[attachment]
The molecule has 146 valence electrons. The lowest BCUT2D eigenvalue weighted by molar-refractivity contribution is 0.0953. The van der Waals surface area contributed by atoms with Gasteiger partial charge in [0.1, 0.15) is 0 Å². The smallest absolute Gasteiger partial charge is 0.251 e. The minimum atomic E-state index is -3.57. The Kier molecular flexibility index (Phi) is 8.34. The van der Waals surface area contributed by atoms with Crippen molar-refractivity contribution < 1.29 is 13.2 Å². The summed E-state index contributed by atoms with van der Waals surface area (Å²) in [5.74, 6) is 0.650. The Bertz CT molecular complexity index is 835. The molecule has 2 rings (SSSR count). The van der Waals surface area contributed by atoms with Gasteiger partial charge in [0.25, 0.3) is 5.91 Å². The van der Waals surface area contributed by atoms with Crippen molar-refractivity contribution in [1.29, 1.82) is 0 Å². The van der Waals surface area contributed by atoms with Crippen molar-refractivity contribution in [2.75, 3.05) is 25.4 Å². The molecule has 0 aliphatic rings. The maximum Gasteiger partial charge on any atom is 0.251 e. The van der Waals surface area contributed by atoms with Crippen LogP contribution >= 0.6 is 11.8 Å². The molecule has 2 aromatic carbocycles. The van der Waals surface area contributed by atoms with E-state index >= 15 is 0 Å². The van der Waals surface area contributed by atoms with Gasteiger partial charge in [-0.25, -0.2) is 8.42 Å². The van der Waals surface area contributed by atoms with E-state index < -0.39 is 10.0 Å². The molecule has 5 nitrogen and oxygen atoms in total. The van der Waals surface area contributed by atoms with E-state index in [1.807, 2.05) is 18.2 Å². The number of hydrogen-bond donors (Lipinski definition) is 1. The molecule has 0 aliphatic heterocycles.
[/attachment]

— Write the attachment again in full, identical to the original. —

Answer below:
The molecule has 146 valence electrons. The lowest BCUT2D eigenvalue weighted by molar-refractivity contribution is 0.0953. The van der Waals surface area contributed by atoms with Gasteiger partial charge in [0.1, 0.15) is 0 Å². The smallest absolute Gasteiger partial charge is 0.251 e. The minimum atomic E-state index is -3.57. The Kier molecular flexibility index (Phi) is 8.34. The van der Waals surface area contributed by atoms with Crippen molar-refractivity contribution < 1.29 is 13.2 Å². The summed E-state index contributed by atoms with van der Waals surface area (Å²) in [5.74, 6) is 0.650. The Bertz CT molecular complexity index is 835. The molecule has 2 rings (SSSR count). The van der Waals surface area contributed by atoms with Gasteiger partial charge in [0.25, 0.3) is 5.91 Å². The van der Waals surface area contributed by atoms with Crippen molar-refractivity contribution in [1.29, 1.82) is 0 Å². The van der Waals surface area contributed by atoms with Crippen molar-refractivity contribution in [2.75, 3.05) is 25.4 Å². The molecule has 0 aliphatic rings. The maximum Gasteiger partial charge on any atom is 0.251 e. The van der Waals surface area contributed by atoms with Crippen LogP contribution >= 0.6 is 11.8 Å². The molecule has 2 aromatic carbocycles. The van der Waals surface area contributed by atoms with E-state index >= 15 is 0 Å². The van der Waals surface area contributed by atoms with Gasteiger partial charge in [-0.25, -0.2) is 8.42 Å². The van der Waals surface area contributed by atoms with E-state index < -0.39 is 10.0 Å². The molecule has 5 nitrogen and oxygen atoms in total. The van der Waals surface area contributed by atoms with E-state index in [1.807, 2.05) is 18.2 Å². The number of hydrogen-bond donors (Lipinski definition) is 1. The molecule has 0 aliphatic heterocycles.